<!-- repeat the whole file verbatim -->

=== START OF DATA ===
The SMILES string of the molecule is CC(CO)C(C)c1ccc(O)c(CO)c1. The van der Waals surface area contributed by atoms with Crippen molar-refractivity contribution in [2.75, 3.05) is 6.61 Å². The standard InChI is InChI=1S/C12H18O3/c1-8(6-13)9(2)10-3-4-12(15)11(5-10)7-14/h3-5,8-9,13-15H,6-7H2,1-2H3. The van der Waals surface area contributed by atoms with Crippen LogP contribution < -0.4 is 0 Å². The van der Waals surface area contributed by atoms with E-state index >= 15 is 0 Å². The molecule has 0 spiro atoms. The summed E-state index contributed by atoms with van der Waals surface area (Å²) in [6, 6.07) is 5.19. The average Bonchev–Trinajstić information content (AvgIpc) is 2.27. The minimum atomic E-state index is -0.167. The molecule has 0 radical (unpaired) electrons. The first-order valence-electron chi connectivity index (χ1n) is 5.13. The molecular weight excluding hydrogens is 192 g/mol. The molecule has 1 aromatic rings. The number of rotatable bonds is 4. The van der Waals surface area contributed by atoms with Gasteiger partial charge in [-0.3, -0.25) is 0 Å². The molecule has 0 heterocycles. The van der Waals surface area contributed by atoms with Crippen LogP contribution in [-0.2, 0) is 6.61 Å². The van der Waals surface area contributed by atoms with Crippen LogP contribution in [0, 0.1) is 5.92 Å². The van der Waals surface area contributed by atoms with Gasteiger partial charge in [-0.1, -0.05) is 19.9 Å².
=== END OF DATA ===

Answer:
The SMILES string of the molecule is CC(CO)C(C)c1ccc(O)c(CO)c1. The van der Waals surface area contributed by atoms with Crippen molar-refractivity contribution in [2.75, 3.05) is 6.61 Å². The standard InChI is InChI=1S/C12H18O3/c1-8(6-13)9(2)10-3-4-12(15)11(5-10)7-14/h3-5,8-9,13-15H,6-7H2,1-2H3. The van der Waals surface area contributed by atoms with Crippen LogP contribution < -0.4 is 0 Å². The van der Waals surface area contributed by atoms with E-state index >= 15 is 0 Å². The molecule has 0 spiro atoms. The summed E-state index contributed by atoms with van der Waals surface area (Å²) in [6, 6.07) is 5.19. The average Bonchev–Trinajstić information content (AvgIpc) is 2.27. The minimum atomic E-state index is -0.167. The molecule has 0 radical (unpaired) electrons. The first-order valence-electron chi connectivity index (χ1n) is 5.13. The molecular weight excluding hydrogens is 192 g/mol. The molecule has 1 aromatic rings. The number of rotatable bonds is 4. The van der Waals surface area contributed by atoms with Gasteiger partial charge in [-0.3, -0.25) is 0 Å². The molecule has 0 heterocycles. The van der Waals surface area contributed by atoms with Crippen LogP contribution in [-0.2, 0) is 6.61 Å². The van der Waals surface area contributed by atoms with Crippen LogP contribution in [0, 0.1) is 5.92 Å². The van der Waals surface area contributed by atoms with Gasteiger partial charge in [-0.1, -0.05) is 19.9 Å².